Wednesday, January 9th, 2013
Walt Disney World is revealing plans to launch a new way of experiencing its parks–an electronic bracelet encoded with credit card information and technology to enable guests to make purchases within the parks and be notified when they are at the front of the line for popular rides. But even though Disney says the “MyMagic+” initiative will make a Disney vacation far less complicated for its estimated 30 million annual visitors, the system is raising some eyebrows among those who are concern with the privacy issues inherent in any data collection and “customized” marketing. From The New York Times:
The initiative is part of a broader effort, estimated by analysts to cost between $800 million and $1 billion, to make visiting Disney parks less daunting and more amenable to modern consumer behavior. Disney is betting that happier guests will spend more money.
“If we can enhance the experience, more people will spend more of their leisure time with us,” said Thomas O. Staggs, chairman of Disney Parks and Resorts.
The ambitious plan moves Disney deeper into the hotly debated terrain of personal data collection. Like most major companies, Disney wants to have as much information about its customers’ preferences as it can get, so it can appeal to them more efficiently. The company already collects data to use in future sales campaigns, but parts of MyMagic+ will allow Disney for the first time to track guest behavior in minute detail.
Did you buy a balloon? What attractions did you ride and when? Did you shake Goofy’s hand, but snub Snow White? If you fully use MyMagic+, databases will be watching, allowing Disney to refine its offerings and customize its marketing messages.
Disney is aware of potential privacy concerns, especially regarding children. The plan, which comes as the federal government is trying to strengthen online privacy protections, could be troublesome for a company that some consumers worry is already too controlling.
Image via Marketplace.org
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Thursday, December 13th, 2012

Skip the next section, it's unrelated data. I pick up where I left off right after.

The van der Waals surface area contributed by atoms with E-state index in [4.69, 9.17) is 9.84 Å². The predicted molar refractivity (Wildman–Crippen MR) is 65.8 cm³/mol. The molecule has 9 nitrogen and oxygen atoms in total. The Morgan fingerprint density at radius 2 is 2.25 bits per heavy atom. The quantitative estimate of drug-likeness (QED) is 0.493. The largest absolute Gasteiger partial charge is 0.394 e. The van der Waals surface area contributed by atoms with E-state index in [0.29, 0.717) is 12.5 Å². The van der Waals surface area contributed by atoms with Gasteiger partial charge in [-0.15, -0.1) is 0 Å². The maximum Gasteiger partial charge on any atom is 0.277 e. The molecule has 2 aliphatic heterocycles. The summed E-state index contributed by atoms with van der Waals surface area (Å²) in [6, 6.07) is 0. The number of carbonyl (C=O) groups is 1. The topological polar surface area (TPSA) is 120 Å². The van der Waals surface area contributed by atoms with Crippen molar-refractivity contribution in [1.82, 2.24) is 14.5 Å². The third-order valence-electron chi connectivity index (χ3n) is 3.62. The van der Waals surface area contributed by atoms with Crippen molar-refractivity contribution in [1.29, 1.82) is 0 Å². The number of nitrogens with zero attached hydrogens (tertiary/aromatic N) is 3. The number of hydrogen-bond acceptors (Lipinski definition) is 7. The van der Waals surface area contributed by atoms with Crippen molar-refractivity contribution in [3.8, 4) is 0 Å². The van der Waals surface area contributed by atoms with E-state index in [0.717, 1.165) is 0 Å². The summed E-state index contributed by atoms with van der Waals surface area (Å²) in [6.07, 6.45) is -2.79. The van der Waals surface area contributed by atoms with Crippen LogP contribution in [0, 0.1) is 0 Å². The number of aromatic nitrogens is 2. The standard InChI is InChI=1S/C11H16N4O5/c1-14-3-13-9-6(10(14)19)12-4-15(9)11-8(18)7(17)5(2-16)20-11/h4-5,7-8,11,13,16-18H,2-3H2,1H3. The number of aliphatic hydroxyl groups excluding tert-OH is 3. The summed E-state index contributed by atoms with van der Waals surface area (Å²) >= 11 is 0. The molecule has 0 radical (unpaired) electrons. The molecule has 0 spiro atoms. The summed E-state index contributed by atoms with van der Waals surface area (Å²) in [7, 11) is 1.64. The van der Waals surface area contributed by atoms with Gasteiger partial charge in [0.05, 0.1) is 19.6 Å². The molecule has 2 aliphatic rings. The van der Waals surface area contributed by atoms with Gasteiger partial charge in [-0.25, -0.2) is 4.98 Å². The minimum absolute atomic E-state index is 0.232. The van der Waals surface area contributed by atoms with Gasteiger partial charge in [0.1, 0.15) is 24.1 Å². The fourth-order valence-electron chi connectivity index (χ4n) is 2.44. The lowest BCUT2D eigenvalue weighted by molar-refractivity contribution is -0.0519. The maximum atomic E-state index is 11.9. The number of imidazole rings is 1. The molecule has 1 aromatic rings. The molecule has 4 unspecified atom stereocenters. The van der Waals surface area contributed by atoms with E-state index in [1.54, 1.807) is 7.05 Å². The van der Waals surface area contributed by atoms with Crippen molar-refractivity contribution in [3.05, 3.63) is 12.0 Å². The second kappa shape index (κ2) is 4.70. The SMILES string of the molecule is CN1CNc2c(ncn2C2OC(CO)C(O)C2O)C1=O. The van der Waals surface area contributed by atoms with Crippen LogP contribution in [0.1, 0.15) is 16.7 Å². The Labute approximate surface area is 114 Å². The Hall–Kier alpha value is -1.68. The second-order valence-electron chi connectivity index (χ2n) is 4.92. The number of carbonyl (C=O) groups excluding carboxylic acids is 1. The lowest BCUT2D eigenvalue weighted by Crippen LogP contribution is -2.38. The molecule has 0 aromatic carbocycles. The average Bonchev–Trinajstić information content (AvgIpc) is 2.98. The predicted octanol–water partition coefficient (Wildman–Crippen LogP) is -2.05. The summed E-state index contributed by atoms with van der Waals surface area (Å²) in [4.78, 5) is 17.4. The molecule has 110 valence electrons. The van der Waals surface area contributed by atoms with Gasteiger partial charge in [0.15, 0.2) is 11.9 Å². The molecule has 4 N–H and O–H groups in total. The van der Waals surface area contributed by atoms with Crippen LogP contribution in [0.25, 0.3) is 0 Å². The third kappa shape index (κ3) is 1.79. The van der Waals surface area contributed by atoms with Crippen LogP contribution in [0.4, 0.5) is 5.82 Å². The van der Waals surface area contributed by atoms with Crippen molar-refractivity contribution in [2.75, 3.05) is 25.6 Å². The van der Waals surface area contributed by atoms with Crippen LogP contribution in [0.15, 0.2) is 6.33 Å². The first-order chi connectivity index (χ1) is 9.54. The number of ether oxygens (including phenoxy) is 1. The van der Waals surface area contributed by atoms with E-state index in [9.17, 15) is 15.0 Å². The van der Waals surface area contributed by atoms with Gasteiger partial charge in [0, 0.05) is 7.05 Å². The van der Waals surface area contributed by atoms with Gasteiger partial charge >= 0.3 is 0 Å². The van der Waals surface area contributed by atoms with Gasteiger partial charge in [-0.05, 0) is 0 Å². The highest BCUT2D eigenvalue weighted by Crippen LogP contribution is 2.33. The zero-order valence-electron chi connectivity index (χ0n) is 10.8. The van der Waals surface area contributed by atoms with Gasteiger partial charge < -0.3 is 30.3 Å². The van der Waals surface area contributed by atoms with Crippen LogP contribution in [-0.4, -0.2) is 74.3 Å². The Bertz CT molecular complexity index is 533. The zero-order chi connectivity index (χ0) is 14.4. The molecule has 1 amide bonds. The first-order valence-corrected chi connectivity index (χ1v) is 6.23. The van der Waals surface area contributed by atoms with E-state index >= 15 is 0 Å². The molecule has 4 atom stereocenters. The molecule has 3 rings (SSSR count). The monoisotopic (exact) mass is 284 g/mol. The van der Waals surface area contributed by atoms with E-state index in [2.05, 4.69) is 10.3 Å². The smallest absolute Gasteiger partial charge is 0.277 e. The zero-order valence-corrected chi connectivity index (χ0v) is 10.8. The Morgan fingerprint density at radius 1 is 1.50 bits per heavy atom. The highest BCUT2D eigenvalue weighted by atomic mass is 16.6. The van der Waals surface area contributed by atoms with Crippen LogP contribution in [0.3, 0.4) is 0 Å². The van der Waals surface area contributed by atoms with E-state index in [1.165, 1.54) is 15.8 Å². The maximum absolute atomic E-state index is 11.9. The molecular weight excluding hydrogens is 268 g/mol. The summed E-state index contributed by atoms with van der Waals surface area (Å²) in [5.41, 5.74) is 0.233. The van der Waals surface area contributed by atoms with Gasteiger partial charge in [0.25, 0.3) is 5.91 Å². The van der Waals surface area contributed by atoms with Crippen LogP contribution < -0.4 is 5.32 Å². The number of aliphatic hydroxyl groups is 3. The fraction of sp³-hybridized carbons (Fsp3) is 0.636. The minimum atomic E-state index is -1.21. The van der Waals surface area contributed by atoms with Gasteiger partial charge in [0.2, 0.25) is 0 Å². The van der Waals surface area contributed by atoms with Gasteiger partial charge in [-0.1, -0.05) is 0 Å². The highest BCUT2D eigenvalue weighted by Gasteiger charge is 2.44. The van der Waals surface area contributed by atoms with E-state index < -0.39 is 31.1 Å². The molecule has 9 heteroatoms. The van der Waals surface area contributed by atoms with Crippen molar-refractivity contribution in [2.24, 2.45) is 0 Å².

The Federal Trade Commission is investigating whether mobile apps marketed to children may violate kids’ rights to privacy, and may be misleading parents with confusing and inaccurate privacy policies. The FTC has already identified a number of companies that are engaging in the dubious practices, tracking children’s mobile behaviors without the consent of parents. The FTC is also poised to vote on a new set of rules that would limit such companies’ ability to track pre-teens on their mobile devices. The Washington Post has more:
“The agency and the Obama administration have pushed for stronger protections for children who are spending more time than ever online, thanks largely to the proliferation of smartphones and tablets in homes and schools.
While current law puts strict limits on advertising to children in print or on television, it provides fuzzier guidance on mobile technology, which can be far more invasive. Tech companies, for instance, can instantaneously locate a user, track a person’s social-media habits or keep a record of every Web site visited.
Those kinds of data, however sensitive to parents,have allowed companies to target ads and develop programs for children with a kind of precision that wasn’t available just a few years ago. The push by the government to update child privacy rules has faced resistance from Silicon Valley giants, including Facebook, Apple and Google, as well as the companies developing mobile apps. While they agree that children should be afforded special protections, they also argue some of the proposals would stifle a nascent and innovative industry.
Still, the FTC said it would launch “multiple” investigations into mobile apps companies that may have violated laws on deceptive practices or the Children’s Online Privacy Protection Act, a 1998 law that public interest groups say badly needs an update. The agency declined to identify the names or the number of companies that it would target in its probes.”
Image: Young girl texting, via Shutterstock
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Monday, October 1st, 2012
New rules designed to protect children online are the most comprehensive in more than a decade, regulators from the Federal Trade Commission are saying. The New York Times reports: